Scientists have tied the strongest molecular knot

Untangling a lace that has been pulled in a knot is a rather tedious activity and requires calmness and patience. Another thing is when we talk about nodes consisting of hundreds of molecules about 20 nanometers in size. Patience is certainly not enough here. It is these structures that are currently being dealt with by researchers at the University of Manchester.

The knot they created contains eight intersections in a 192-atom closed loop of several molecular strands "woven" around metal ions. A chemical catalyst was used to close the loops, which fused the ends of the strands together.

Professor David Lee of the University of Manchester School of Chemistry explains that creating such intersecting structures is akin to knitting. According to him, the 8-node complex structure is the most complex molecule ever created by scientists.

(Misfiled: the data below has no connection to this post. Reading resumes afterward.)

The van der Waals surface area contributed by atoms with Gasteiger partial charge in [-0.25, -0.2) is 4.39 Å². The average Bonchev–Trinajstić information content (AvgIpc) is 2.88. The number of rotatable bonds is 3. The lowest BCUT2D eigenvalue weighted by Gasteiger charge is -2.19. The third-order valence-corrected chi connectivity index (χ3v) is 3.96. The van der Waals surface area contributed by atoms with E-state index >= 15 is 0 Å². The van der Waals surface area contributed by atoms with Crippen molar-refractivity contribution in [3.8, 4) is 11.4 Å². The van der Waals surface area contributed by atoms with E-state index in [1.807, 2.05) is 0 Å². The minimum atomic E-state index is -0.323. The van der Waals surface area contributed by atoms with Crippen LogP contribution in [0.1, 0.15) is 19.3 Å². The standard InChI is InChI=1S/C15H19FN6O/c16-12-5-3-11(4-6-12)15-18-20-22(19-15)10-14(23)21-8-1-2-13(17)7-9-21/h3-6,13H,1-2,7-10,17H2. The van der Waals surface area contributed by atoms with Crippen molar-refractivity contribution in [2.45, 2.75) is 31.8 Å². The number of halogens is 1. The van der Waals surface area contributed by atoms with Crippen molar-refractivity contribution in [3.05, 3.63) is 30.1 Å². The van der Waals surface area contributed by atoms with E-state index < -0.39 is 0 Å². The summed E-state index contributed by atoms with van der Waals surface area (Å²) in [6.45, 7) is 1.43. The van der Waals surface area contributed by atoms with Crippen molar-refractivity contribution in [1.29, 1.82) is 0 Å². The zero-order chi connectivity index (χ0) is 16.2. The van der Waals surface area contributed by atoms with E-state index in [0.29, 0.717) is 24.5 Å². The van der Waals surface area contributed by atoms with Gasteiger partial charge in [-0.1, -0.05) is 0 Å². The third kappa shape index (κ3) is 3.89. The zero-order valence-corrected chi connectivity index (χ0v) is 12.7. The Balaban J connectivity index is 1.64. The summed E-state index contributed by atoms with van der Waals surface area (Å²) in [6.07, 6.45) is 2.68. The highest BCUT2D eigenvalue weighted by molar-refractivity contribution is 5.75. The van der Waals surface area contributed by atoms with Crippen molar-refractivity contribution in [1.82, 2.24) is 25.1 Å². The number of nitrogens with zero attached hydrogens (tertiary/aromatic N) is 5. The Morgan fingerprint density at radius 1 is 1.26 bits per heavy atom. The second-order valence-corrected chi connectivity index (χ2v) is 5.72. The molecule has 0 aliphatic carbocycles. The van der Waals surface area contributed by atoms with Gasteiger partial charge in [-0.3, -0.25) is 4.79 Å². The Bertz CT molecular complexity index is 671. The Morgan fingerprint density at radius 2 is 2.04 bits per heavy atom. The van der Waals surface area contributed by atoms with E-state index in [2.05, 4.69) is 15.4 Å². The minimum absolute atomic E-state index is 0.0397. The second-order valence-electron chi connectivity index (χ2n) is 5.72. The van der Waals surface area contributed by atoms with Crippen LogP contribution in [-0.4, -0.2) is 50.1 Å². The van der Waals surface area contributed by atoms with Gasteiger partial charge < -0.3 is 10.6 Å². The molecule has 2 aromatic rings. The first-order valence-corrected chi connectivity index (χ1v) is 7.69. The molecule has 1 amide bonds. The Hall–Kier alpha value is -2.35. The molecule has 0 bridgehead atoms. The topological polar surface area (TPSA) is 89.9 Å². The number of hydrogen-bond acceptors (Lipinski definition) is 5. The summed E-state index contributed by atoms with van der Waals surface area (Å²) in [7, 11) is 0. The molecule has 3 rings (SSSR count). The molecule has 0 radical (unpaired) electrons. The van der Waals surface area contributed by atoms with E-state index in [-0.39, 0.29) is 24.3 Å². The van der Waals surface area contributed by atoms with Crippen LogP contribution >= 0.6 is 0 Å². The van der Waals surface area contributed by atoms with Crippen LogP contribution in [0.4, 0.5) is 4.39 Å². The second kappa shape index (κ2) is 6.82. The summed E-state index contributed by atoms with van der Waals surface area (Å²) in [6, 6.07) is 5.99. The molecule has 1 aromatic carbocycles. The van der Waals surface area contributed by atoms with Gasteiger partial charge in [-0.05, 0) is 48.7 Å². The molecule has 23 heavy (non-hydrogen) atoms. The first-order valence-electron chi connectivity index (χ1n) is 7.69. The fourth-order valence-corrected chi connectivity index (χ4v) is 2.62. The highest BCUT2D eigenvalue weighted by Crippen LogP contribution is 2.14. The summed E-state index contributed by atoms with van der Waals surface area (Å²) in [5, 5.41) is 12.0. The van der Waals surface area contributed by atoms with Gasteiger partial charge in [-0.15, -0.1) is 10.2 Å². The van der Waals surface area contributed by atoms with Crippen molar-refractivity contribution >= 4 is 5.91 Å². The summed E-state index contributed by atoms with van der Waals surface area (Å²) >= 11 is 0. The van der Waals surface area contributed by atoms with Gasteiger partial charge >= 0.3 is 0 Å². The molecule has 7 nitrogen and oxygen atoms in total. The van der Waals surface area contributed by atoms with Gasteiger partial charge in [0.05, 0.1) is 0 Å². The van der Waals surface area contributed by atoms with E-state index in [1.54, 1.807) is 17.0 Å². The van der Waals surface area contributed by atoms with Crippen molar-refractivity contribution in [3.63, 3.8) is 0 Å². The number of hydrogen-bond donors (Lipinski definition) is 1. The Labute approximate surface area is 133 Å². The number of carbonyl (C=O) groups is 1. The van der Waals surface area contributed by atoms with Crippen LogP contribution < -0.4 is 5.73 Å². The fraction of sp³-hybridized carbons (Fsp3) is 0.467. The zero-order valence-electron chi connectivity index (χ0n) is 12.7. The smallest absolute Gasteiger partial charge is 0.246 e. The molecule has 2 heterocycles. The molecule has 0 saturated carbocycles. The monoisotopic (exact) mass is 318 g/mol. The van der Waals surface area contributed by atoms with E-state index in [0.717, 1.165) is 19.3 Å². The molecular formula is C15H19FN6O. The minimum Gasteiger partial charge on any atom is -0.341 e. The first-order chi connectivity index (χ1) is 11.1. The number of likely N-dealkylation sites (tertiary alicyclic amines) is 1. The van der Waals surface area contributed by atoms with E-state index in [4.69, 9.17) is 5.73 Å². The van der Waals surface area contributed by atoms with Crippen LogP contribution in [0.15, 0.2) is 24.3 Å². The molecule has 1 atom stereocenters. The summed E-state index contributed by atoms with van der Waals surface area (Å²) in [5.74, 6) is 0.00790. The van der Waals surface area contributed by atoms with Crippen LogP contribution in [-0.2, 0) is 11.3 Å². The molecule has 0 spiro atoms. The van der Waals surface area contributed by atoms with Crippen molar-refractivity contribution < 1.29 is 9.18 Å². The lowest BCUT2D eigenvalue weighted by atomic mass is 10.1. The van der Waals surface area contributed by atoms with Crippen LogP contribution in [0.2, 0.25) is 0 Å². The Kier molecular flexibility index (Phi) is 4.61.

According to scientists, the ability of molecules to form various types of knots affects the strength and elasticity of materials. The ability to regulate these properties at the molecular level opens up prospects for the creation of new ultra-strong and flexible materials.